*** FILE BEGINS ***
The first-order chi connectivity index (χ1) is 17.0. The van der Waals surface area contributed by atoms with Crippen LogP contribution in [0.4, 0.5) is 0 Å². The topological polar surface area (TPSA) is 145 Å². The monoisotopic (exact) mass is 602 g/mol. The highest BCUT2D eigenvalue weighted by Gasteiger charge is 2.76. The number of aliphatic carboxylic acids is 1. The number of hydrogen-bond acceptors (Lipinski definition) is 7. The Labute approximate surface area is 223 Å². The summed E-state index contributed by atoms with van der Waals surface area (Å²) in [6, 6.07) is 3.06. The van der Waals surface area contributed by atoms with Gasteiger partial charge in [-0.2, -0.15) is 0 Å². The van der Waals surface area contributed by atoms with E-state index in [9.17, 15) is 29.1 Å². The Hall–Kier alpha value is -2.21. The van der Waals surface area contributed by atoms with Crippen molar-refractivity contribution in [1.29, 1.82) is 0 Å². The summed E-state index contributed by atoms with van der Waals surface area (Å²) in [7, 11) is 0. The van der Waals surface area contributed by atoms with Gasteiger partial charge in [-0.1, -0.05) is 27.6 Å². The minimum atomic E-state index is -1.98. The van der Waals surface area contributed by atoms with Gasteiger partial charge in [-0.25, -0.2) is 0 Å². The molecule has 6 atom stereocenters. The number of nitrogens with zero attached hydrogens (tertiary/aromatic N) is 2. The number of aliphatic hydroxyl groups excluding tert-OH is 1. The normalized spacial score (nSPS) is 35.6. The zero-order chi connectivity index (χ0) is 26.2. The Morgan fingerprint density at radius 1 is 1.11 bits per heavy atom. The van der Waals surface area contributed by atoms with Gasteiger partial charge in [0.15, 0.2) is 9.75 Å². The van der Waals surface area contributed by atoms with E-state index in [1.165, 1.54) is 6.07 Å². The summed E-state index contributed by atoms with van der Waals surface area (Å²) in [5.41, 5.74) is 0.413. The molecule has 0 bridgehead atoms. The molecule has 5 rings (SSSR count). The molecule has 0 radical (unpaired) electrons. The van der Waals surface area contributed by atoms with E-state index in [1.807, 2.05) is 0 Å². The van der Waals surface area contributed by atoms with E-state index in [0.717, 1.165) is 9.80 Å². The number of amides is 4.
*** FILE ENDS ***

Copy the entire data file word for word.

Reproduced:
The first-order chi connectivity index (χ1) is 17.0. The van der Waals surface area contributed by atoms with Crippen LogP contribution in [0.4, 0.5) is 0 Å². The topological polar surface area (TPSA) is 145 Å². The monoisotopic (exact) mass is 602 g/mol. The highest BCUT2D eigenvalue weighted by Gasteiger charge is 2.76. The number of aliphatic carboxylic acids is 1. The number of hydrogen-bond acceptors (Lipinski definition) is 7. The Labute approximate surface area is 223 Å². The summed E-state index contributed by atoms with van der Waals surface area (Å²) in [6, 6.07) is 3.06. The van der Waals surface area contributed by atoms with Gasteiger partial charge in [-0.2, -0.15) is 0 Å². The van der Waals surface area contributed by atoms with E-state index in [9.17, 15) is 29.1 Å². The Hall–Kier alpha value is -2.21. The van der Waals surface area contributed by atoms with Crippen molar-refractivity contribution in [1.29, 1.82) is 0 Å². The summed E-state index contributed by atoms with van der Waals surface area (Å²) in [7, 11) is 0. The van der Waals surface area contributed by atoms with Gasteiger partial charge in [-0.1, -0.05) is 27.6 Å². The minimum atomic E-state index is -1.98. The van der Waals surface area contributed by atoms with Gasteiger partial charge in [-0.25, -0.2) is 0 Å². The molecule has 6 atom stereocenters. The number of nitrogens with zero attached hydrogens (tertiary/aromatic N) is 2. The number of aliphatic hydroxyl groups excluding tert-OH is 1. The normalized spacial score (nSPS) is 35.6. The zero-order chi connectivity index (χ0) is 26.2. The Morgan fingerprint density at radius 1 is 1.11 bits per heavy atom. The van der Waals surface area contributed by atoms with Gasteiger partial charge in [0.15, 0.2) is 9.75 Å². The van der Waals surface area contributed by atoms with E-state index in [1.165, 1.54) is 6.07 Å². The summed E-state index contributed by atoms with van der Waals surface area (Å²) in [5.41, 5.74) is 0.413. The molecule has 0 bridgehead atoms. The molecule has 5 rings (SSSR count). The molecule has 0 radical (unpaired) electrons. The van der Waals surface area contributed by atoms with E-state index in [1.807, 2.05) is 0 Å². The van der Waals surface area contributed by atoms with E-state index in [0.717, 1.165) is 9.80 Å². The number of amides is 4.